Postmates, DoorDash, Uber Eats: The delivery apps eating away at your money
EatingNYC founder Alexa Matthews breaks down the hidden fees involved when ordering from food delivery apps like Postmates, Uber Eats and DoorDash.
The New York Court of Appeals has ruled in favor of Postmates delivery workers – determining that the couriers are not just "independent contractors" and are eligible for unemployment insurance because they are, in fact, employees of the company.
Continue Reading Below
"Postmates exercises more than 'incidental control' over its couriers—low-paid workers performing unskilled labor who possess limited discretion over how to do their jobs," the Thursday decision states. "Postmates dominates the significant aspects of its couriers’ work by dictating to which customers they can deliver, where to deliver the requested items, effectively limiting the time frame for delivery and controlling all aspects of pricing and payment."
A delivery driver leaves a Domino’s Pizza restaurant in downtown Seattle on a bike, Sunday, March 15, 2020. (AP Photo/Ted S. Warren)
A Postmates spokesperson did not immediately respond to FOX Business' request seeking comment.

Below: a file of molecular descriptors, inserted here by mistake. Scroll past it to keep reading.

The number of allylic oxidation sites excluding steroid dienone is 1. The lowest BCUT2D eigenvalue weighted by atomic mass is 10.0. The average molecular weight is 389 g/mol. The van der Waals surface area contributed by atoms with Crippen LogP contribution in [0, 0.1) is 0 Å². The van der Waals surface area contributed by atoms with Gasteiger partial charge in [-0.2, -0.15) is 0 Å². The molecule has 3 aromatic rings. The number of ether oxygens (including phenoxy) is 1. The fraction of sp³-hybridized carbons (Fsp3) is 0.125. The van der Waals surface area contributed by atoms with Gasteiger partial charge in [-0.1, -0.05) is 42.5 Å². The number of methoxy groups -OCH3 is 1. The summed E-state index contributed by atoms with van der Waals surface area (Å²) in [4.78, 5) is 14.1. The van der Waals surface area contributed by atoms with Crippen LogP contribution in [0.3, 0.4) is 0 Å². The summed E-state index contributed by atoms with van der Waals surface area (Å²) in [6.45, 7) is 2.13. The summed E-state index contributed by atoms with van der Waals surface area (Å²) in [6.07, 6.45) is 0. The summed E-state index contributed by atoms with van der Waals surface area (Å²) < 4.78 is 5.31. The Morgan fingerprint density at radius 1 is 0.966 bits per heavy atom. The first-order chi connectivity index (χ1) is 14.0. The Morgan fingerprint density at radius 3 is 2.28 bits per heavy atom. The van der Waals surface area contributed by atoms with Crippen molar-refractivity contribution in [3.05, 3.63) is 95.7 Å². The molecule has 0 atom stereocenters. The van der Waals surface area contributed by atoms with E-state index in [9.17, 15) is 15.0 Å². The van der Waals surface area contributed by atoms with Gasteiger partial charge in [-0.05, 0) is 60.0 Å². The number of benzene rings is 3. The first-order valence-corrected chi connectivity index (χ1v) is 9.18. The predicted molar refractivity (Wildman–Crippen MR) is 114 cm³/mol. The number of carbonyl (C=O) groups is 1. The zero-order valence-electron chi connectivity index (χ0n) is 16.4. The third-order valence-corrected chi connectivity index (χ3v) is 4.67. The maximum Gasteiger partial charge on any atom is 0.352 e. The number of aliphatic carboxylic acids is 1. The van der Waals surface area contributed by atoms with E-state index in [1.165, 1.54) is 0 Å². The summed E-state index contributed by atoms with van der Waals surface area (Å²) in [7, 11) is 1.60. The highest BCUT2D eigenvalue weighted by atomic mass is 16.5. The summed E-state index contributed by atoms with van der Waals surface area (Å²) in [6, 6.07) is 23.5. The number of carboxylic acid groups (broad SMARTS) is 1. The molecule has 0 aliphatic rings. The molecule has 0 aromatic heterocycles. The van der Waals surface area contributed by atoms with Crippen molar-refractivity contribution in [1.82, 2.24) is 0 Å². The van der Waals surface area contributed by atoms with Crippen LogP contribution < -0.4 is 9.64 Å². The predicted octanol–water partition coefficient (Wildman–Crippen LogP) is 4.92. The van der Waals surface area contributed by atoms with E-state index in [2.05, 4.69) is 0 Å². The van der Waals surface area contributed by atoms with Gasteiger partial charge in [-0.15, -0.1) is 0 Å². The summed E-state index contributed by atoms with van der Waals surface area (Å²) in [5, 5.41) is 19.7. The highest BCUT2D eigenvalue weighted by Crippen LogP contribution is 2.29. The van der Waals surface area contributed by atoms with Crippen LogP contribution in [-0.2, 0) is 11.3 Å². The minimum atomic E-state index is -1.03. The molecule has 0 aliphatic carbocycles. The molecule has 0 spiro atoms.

The food delivery company had appealed the Unemployment Insurance Appeals Board’s initial decision in favor of delivery courier Luis Vega, who worked for Postmates in June 2015 but had received “negative reviews from customers alleging fraudulent activity,” according to the court’s decision, announced Thursday.
HIDDEN COSTS OF FOOD DELIVERY APPS ARE DRAINING YOUR WALLET
"Postmates pays the couriers 80 [percent] of the delivery fees charged to customers, and payments are made by the customer directly to Postmates, which pays its couriers even when the fees are not collected from customers," the decision states. "Couriers’ pay and the delivery fee are both nonnegotiable."
POSTMATES TAKES CORONAVIRUS PRECAUTIONS, INTRODUCES 'NON-CONTACT DELIVERIES'
After Postmates disputed Vega’s initial employment benefits filing, an administrative law judge ruled the worker was an “independent contractor,” arguing that Postmates “did not exercise sufficient supervision, direction and control over claimant to establish an employer-employee relationship.”
After legal back and forth, the decision was ultimately reversed with Thursday’s decision.
CLICK HERE TO READ MORE ON FOX BUSINESS
Source: Read Full Article